With the eighth anniversary of the September 2008 collapse of Lehman Brothers behind us, many are reflecting on whether the financial sector is better prepared to withstand systemic shocks caused by problems among interconnected entities.
The financial marketplace is far more globalized than it was in 2008, and that has broad implications for risk management. In Asia, for example, a series of financial market initiatives such as trading links between stock markets and fund "passporting" schemes allowing wider cross-border sales is uniting fragmented markets and creating new opportunities.
However, these initiatives are also creating deeper interconnections among industry participants. At the same time, the discipline of risk management has become more complex and diverse across global companies, driven largely by new regulatory mandates, an explosion of technological and financial innovation and growing linkages between global and regional markets.
Interconnectedness risk, the risk facing an organization due to its reliance on entities with which it has contractual agreements, operational arrangements or other types of financial or functional dependencies, is a broad concept. For example, banks that lend to and borrow from other banks become interconnected to each other through interbank credit exposures.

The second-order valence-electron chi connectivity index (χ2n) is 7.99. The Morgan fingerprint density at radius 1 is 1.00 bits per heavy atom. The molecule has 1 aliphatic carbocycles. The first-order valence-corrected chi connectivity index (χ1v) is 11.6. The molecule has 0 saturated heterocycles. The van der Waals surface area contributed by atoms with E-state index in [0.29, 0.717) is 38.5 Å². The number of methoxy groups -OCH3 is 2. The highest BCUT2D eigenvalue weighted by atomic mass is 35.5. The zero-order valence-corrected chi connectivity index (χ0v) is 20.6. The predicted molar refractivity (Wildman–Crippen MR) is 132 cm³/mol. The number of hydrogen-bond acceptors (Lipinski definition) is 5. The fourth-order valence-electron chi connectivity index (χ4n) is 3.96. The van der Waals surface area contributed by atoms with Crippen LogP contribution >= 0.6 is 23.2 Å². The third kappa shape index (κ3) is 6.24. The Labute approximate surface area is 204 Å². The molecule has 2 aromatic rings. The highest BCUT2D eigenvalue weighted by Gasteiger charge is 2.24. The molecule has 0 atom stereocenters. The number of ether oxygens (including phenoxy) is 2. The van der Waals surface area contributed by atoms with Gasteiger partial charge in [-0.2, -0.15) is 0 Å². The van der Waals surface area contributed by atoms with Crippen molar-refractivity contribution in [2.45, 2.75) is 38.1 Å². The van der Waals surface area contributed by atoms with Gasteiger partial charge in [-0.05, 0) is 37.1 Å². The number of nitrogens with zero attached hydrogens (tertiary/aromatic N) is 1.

Contractual obligations among financial institutions, such as ownership, loans and derivatives contracts, create interconnectedness risks as well. In addition, companies investing in the same asset classes become interconnected through their common exposures.
In a highly interconnected financial system, distress in one entity can be transmitted quickly to other entities. In some cases, these intra-financial and legal linkages help dampen shocks by distributing and dispersing their impact throughout the financial system. But in other cases, these interconnections can spread shocks beyond their original impact, amplifying them in the process. The crisis that unfolded after the Lehman insolvency was a dramatic example of this. It demonstrated that the failure of a large interconnected entity can ripple through the entire financial system and spill over into the global economy.